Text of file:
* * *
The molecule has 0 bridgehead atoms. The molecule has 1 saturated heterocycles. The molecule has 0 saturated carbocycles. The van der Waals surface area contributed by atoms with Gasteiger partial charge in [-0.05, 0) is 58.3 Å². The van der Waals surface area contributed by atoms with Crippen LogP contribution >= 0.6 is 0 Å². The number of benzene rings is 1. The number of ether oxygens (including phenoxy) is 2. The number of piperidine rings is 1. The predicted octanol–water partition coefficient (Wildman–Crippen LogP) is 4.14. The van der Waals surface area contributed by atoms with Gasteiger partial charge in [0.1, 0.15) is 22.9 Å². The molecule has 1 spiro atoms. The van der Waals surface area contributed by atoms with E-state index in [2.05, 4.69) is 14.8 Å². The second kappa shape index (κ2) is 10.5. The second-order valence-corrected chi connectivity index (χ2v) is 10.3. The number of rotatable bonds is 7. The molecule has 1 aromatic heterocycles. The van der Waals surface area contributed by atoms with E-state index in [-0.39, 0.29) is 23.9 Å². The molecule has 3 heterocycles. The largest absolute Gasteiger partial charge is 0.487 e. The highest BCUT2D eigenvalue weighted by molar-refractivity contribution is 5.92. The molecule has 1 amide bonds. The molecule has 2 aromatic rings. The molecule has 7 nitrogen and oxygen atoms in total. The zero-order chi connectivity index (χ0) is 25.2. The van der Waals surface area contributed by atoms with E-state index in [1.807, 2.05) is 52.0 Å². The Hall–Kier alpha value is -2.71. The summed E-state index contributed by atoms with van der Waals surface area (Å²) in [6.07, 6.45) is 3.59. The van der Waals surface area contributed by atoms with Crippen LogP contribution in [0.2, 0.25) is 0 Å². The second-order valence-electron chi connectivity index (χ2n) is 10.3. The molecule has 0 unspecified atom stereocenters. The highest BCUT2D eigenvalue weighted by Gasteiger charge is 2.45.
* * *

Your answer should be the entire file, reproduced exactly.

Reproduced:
The molecule has 0 bridgehead atoms. The molecule has 1 saturated heterocycles. The molecule has 0 saturated carbocycles. The van der Waals surface area contributed by atoms with Gasteiger partial charge in [-0.05, 0) is 58.3 Å². The van der Waals surface area contributed by atoms with Crippen LogP contribution >= 0.6 is 0 Å². The number of benzene rings is 1. The number of ether oxygens (including phenoxy) is 2. The number of piperidine rings is 1. The predicted octanol–water partition coefficient (Wildman–Crippen LogP) is 4.14. The van der Waals surface area contributed by atoms with Gasteiger partial charge in [0.1, 0.15) is 22.9 Å². The molecule has 1 spiro atoms. The van der Waals surface area contributed by atoms with E-state index in [2.05, 4.69) is 14.8 Å². The second kappa shape index (κ2) is 10.5. The second-order valence-corrected chi connectivity index (χ2v) is 10.3. The number of rotatable bonds is 7. The molecule has 1 aromatic heterocycles. The van der Waals surface area contributed by atoms with E-state index in [-0.39, 0.29) is 23.9 Å². The molecule has 3 heterocycles. The largest absolute Gasteiger partial charge is 0.487 e. The highest BCUT2D eigenvalue weighted by molar-refractivity contribution is 5.92. The molecule has 1 amide bonds. The molecule has 2 aromatic rings. The molecule has 7 nitrogen and oxygen atoms in total. The zero-order chi connectivity index (χ0) is 25.2. The van der Waals surface area contributed by atoms with E-state index in [1.807, 2.05) is 52.0 Å². The Hall–Kier alpha value is -2.71. The summed E-state index contributed by atoms with van der Waals surface area (Å²) in [6.07, 6.45) is 3.59. The van der Waals surface area contributed by atoms with Crippen LogP contribution in [0.2, 0.25) is 0 Å². The second-order valence-electron chi connectivity index (χ2n) is 10.3. The molecule has 0 unspecified atom stereocenters. The highest BCUT2D eigenvalue weighted by Gasteiger charge is 2.45.